Here they define being floating as:
They mention Ungrounded = Floating.
But in another forum someone wrote:
The signal is consider floating when it does not have the same ground with your device. Earth has nothing to do with it. Earth is just another ground.
I'm a bit confused with the meaning of floating. Is the source floating in the below system?:
If it is not floating can you give an example of a system where the source ground is floating?
A floating source is connected to a differential amplifier. If I add a ground where the red arrow points the simulation circuit amplifies this signal very well. But if I don't use a ground the simulation corrupts.
In real do we really need a ground at that point or is this only needed in SPICE simulation? Because if I add a ground it is not floating anymore in the diagram. This is really confusing.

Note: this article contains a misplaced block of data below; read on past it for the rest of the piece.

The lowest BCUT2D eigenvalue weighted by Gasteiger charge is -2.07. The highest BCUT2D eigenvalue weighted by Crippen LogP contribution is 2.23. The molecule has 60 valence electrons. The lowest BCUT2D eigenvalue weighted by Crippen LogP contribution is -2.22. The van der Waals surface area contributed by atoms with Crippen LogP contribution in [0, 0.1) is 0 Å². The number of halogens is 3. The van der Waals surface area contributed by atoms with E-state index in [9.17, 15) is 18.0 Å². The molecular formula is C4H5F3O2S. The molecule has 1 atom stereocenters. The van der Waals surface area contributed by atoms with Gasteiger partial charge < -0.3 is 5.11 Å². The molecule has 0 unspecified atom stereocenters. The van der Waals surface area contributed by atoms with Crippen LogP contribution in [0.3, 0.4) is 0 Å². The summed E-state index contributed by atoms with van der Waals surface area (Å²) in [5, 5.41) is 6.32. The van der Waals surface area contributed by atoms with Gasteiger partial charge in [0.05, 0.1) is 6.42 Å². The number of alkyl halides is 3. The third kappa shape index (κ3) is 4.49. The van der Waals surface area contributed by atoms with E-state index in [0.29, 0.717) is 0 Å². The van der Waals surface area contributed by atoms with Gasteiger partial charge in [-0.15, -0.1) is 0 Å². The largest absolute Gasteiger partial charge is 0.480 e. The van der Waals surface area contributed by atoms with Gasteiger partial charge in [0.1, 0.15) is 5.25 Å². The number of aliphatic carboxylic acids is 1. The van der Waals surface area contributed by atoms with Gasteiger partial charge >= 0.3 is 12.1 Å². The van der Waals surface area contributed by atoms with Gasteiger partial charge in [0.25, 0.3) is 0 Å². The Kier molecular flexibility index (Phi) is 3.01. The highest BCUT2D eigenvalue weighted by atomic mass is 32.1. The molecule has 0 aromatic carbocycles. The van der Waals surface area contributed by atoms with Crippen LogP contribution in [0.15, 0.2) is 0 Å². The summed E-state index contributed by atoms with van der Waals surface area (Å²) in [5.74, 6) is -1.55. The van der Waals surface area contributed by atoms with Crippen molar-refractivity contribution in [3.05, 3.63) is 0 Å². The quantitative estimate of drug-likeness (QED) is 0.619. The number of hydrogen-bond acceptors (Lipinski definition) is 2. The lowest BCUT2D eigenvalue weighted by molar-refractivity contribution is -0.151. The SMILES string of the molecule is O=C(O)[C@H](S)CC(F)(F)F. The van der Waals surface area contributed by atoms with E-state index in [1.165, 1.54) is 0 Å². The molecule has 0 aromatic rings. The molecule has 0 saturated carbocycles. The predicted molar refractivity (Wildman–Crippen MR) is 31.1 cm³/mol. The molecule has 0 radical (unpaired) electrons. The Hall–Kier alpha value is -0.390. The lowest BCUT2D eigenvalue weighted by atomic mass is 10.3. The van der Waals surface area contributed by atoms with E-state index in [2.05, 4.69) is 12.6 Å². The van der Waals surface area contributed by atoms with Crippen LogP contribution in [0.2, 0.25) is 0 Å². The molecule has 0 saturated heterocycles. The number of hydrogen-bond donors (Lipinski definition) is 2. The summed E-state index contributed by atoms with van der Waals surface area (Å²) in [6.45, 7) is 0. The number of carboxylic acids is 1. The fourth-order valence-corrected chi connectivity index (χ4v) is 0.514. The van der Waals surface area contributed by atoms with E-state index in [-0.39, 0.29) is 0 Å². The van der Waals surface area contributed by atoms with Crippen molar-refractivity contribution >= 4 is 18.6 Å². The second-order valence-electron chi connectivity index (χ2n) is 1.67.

Even more confusion.
I always encounter such circuit topology for differential amplifiers:
Please notice that, above the input diff signals i.e the source and the diff. amplifier again share the same ground.
But when I look at the input terminals for a voltmeter or a diff. ended data acquisition board, there is no extra ground. There are inputs for -Vin and +Vin, but not GND.
Imagine now that I have a device which has an analog ground called AGND1 and this device has two differential outputs say 2V and -2V relative to its own AGND1. Now if I hook up its differential outputs to the voltmeter or a diff. ended DAQ board which has its own ground call it AGND2, we are facing a situation where AGND1 and AGND2 are not connected. But still these systems work as below:
As you see in a typical voltmeter or diff ended. DAQ board connection we don't connect two sytems grounds AGND1 and AGND2.
So the diff. amplifier topology I encounter uses grounds common but in real the grounds are not connected.
This is also very confusing since I dont know where my lack of knowledge comes from.